The sizzle reel at the end of the preview had more knowledgeable viewers grinning in anticipation. We’re treated to many great and surely iconic images. Thanos’ throne. Karen Gillan’s Nebula wielding her scythe. The head used to keep the motley crew out of harm’s way. We learn about Nova Corps and see the power of Lee Pace’s Ronan the Accuser, who looks like the de facto villain of the movie. Everything looked very promising, and the sampler ended with the audience ready for more.

What nobody seemed to realize during the production of many of these underwhelming modern blockbusters is that we still go to the movies to have fun and see things we’ve never seen before. We can see explosions aplenty in Transformers, but four movies in there’s very little character reason to go see the series outside of potentially watching your favorite locale light up in gasoline. Thankfully, this one appears to be something different, one where the interesting things include seeing how these five miscreants play off each other. Guardians of the Galaxy burns with the promise of watching incredible exploits in worlds far, far away, and the movie isn’t afraid to get weird while also remaining approachable for audiences young and old. The chemistry between characters real and computer-created was a joy to behold, an actual team forming onscreen. Everybody was disappointed when the preview ended, and the cheers that met the lights turning up indicated a hope for the promise of a fun experience when August 1 arrives. I predict that many kids will be dressing up as Groot, Gamora or Rocket this Halloween, and I can’t wait.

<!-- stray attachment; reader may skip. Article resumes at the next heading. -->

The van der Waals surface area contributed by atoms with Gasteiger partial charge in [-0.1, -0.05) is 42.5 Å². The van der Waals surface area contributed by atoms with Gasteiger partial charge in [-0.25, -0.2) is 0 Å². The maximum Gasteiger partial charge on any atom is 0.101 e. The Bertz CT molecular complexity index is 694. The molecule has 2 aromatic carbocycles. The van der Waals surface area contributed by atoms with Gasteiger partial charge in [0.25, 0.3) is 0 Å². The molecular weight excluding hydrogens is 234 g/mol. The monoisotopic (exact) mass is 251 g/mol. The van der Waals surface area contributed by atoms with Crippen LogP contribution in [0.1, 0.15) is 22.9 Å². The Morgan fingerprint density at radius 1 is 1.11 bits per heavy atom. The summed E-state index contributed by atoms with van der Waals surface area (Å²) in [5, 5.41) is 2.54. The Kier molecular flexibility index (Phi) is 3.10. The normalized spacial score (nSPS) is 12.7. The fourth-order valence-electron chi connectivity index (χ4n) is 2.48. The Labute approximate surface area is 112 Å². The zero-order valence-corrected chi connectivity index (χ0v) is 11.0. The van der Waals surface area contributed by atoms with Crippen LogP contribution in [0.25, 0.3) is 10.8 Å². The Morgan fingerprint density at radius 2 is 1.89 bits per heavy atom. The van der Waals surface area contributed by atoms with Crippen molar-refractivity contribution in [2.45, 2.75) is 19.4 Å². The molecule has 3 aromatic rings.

The preview was meant to get audiences ready for Guardians of the Galaxy, to introduce a new idea in the crowded summer marketplace. Tonight in Providence, I’d say that the mission was accomplished.

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The Author

Kyle Moody

Kyle Moody

Kyle Moody is a PhD candidate in the School of Journalism and Mass Communication at the University of Iowa. His research and writing interests are digital media, online communities, popular culture, video games, and broadcasting/podcasting, and how online culture is responsible for expanding and shrinking communities. His blog Moodicarus explores these issues further, but with pictures and colors!
His entertainment loves include music from the Nineties, teen movies, karaoke and bicycling. He lives in Iowa City with his plants, LPs and video game collection, and hails from Georgetown, Kentucky. It’s not recommended that you make fun of his Kentucky Wildcats unless you want to get shown up on the court. Visit his blog -